You can choose love or hate…I choose love. (Johnny Cash)
A glorious late August day greets the penultimate match of the season. With nothing at stake – both teams are mid-table with promotion and relegation out of the equation – the visitors arrive with bags under their eyes that look heavier than the containers for their kit. Late night, umps, explains the captain, with an assumption that I wasn’t once his age.
On this ground, the baking sun and track combo are perfect for a run fest. The visitors’ skipper wins the toss, and rather than chase a thousand, he decides to bat. He knows the rules of engagement, anything short of two-hundred-and-fifty is going to lose, especially after the night the revellers appear to have enjoyed (not to mention the home club’s Kiwi batting import who comes in at three). Maybe this will be the once-in-a-season game where I arrive back at Umps Towers early. Mrs Umps will be busy in the kitchen.
You’re early darling. (It is not the first time in my married life that I have heard those words).
Cottage pie will be ready in an hour. Sort out your washing, I’ll pour a G&T and we can settle down to Midsomer Murders. (I’m living the dream).
Despite the perfect weather and track, the revellers are in long-handle mode and get bundled out for around one-hundred-and-sixty (lack of movement of feet precipitating a great deal of movement towards the pavilion). They are at least a century short of a target that would make the home team begin to worry. It is one of those innings where a batter gets to twenty and then loses the plot. The skipper, who’s seen a lot of summers and winters, collects a half-century and I’m impressed with a youngster making his debut for the firsts who comes in at nine and gets his head down to accumulate a double-figure score.
My colleague agrees with my precision that we could be out of here in two hours. The openers are reading our minds, dispatching a surfeit of wayward deliveries to the rope. At the first drinks break each has a half-century and the target is down to around thirty. The game will be over in half an hour and I look forward to Johnny Cash Live at Folsom accompanying me home.
And then from nowhere.
The debutant youngster comes on to bowl at my end. This is his big moment, leaving behind the circus of the lower Divisions to play some serious cricket which will eventually see him steaming in at The Gabba to deliver the first ball of an Ashes series. Marking a longish run, the lad means business, sending a few practice balls to a colleague and shouting to the guy patrolling the mid-wicket boundary: Give yourself five.
The opening ball is slashed over the slips for an ugly four but to be fair to the lad, he ensures the batter knows what he’s up against with a hands-on-hips stare honed in front of the bathroom mirror. The next three deliveries confirm he has some ability, but the fifth and sixth balls are short and comfortably dispatched to the mid-wicket boundary. Head down, the urchin collects his cap and trudges off to patrol the nether regions. His day will come.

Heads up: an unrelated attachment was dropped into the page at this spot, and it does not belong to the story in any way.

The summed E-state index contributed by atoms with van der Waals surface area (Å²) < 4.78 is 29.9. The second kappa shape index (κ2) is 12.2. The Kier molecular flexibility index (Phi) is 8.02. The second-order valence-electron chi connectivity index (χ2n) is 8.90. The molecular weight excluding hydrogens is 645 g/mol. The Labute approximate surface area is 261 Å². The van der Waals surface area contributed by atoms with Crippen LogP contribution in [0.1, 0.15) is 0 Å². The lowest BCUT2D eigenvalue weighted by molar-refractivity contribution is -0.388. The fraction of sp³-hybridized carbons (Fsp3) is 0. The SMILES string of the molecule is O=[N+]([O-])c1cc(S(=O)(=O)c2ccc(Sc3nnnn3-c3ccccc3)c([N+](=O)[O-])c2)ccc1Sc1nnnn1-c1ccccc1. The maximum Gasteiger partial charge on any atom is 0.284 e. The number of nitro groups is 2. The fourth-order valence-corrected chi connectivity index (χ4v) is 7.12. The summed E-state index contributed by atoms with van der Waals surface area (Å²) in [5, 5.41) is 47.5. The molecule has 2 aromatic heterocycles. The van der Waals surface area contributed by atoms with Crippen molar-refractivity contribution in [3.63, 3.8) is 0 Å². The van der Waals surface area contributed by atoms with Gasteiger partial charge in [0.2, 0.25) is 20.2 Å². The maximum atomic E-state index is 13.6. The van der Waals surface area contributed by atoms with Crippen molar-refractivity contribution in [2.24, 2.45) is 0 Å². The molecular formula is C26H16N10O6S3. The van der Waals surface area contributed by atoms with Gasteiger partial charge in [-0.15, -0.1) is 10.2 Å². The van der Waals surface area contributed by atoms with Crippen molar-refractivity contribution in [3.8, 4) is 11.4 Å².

Three boundaries in an over should be more than enough to rub the rookie’s face in a cow pat. But this batter is not going home until the stocks are erected for his teammates to throw rotten tomatoes at this literal new kid on the block. The batter walks down the track to meet his partner for an end-of-over powwow and declares at a decibel level that reaches too many ears:
Sending down that kind of cr*p, what does the kid expect?
Sure, I’d be surprised if the batters had invited the youngster to participate in a group hug after an unsuccessful first over with the big boys. But this kind of machismo is all about context. The finishing rope of a long season is in sight, we’ll be shaking hands in twenty minutes and from next week we won’t be seeing each other for another eight months (that said, a few years ago I bumped into a player at the local Asda meat counter on Christmas Eve).
The batter is simply picking a fight in an empty room. Even this thumping win cannot satiate his appetite – he also needs a slice of humiliation from the dessert trolley. It’s a kind of B-list psychopathy which would not earn him the subject profile on The World’s Worst Serial Killers (far more satisfying than Midsomer Murders).
Perhaps feeling a tad guilty, and having watched the TWWSK episode about a guy in Texas who confessed to a half century of murders, a couple of overs later the batter throws away his wicket hitting over a straight delivery from the youngster. Next over, the game reaches its inevitable conclusion and I’m soon on the way home in my UMP51 jalopy with The Undertaker belting out I’m Here to Get My Baby Out of Jail.
At a red light with a queue, an image appears from my misspent youth. I’m twelve years old, playing summer holidays cricket with some mates on a recreational field that hosts a local League team. We cobble together an eight-a-side game, the weather is glorious and without a care in the world we set up a makeshift wicket in the outfield. I’m bowling and nab a wicket. A friend of a friend who has kindly agreed to make up the numbers and play for our opponents, comes into bat.
He blocks a couple and then misses a straight ball that hits the middle of middle stump. As he walks off, I can’t help myself:
If you want to play in our game, you’ll need to come up with something better than that.
I don’t want to play at all. Shut your ****ing mouth or I’ll shut it for you.